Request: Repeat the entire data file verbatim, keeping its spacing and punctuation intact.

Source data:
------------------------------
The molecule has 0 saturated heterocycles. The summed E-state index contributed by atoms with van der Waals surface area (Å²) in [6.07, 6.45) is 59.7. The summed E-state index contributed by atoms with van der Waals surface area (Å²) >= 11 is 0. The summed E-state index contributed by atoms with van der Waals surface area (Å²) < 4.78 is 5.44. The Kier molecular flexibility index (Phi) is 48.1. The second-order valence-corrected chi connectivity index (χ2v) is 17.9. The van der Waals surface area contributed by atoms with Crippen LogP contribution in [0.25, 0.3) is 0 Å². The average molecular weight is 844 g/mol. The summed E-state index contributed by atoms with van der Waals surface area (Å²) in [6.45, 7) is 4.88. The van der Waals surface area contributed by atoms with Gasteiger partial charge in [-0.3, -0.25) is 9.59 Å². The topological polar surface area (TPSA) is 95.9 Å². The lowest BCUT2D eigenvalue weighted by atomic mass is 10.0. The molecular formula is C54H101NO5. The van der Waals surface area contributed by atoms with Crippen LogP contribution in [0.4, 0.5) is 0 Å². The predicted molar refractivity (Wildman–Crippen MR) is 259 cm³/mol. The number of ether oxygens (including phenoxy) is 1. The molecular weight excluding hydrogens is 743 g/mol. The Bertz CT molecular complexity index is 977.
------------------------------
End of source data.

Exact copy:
The molecule has 0 saturated heterocycles. The summed E-state index contributed by atoms with van der Waals surface area (Å²) in [6.07, 6.45) is 59.7. The summed E-state index contributed by atoms with van der Waals surface area (Å²) >= 11 is 0. The summed E-state index contributed by atoms with van der Waals surface area (Å²) < 4.78 is 5.44. The Kier molecular flexibility index (Phi) is 48.1. The second-order valence-corrected chi connectivity index (χ2v) is 17.9. The van der Waals surface area contributed by atoms with Crippen LogP contribution in [0.25, 0.3) is 0 Å². The average molecular weight is 844 g/mol. The summed E-state index contributed by atoms with van der Waals surface area (Å²) in [6.45, 7) is 4.88. The van der Waals surface area contributed by atoms with Gasteiger partial charge in [-0.3, -0.25) is 9.59 Å². The topological polar surface area (TPSA) is 95.9 Å². The lowest BCUT2D eigenvalue weighted by atomic mass is 10.0. The molecular formula is C54H101NO5. The van der Waals surface area contributed by atoms with Crippen LogP contribution in [0.4, 0.5) is 0 Å². The predicted molar refractivity (Wildman–Crippen MR) is 259 cm³/mol. The number of ether oxygens (including phenoxy) is 1. The molecular weight excluding hydrogens is 743 g/mol. The Bertz CT molecular complexity index is 977.